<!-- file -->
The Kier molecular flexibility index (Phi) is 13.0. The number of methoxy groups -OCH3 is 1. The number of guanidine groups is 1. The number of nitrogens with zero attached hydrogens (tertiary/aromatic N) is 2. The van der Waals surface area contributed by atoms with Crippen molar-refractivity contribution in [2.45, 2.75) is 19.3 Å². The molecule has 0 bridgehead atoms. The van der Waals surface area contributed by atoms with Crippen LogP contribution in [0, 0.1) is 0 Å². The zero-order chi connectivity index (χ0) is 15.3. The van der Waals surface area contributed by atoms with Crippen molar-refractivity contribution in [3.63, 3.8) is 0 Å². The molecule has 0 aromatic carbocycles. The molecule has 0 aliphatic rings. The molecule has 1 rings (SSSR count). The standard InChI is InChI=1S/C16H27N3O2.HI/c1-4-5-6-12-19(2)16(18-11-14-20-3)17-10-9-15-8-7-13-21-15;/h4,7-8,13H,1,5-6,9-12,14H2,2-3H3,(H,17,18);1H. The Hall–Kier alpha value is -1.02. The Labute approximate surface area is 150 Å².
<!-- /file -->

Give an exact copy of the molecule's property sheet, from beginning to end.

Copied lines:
The Kier molecular flexibility index (Phi) is 13.0. The number of methoxy groups -OCH3 is 1. The number of guanidine groups is 1. The number of nitrogens with zero attached hydrogens (tertiary/aromatic N) is 2. The van der Waals surface area contributed by atoms with Crippen molar-refractivity contribution in [2.45, 2.75) is 19.3 Å². The molecule has 0 bridgehead atoms. The van der Waals surface area contributed by atoms with Crippen LogP contribution in [0, 0.1) is 0 Å². The zero-order chi connectivity index (χ0) is 15.3. The van der Waals surface area contributed by atoms with Crippen molar-refractivity contribution in [3.63, 3.8) is 0 Å². The molecule has 0 aromatic carbocycles. The molecule has 0 aliphatic rings. The molecule has 1 rings (SSSR count). The standard InChI is InChI=1S/C16H27N3O2.HI/c1-4-5-6-12-19(2)16(18-11-14-20-3)17-10-9-15-8-7-13-21-15;/h4,7-8,13H,1,5-6,9-12,14H2,2-3H3,(H,17,18);1H. The Hall–Kier alpha value is -1.02. The Labute approximate surface area is 150 Å².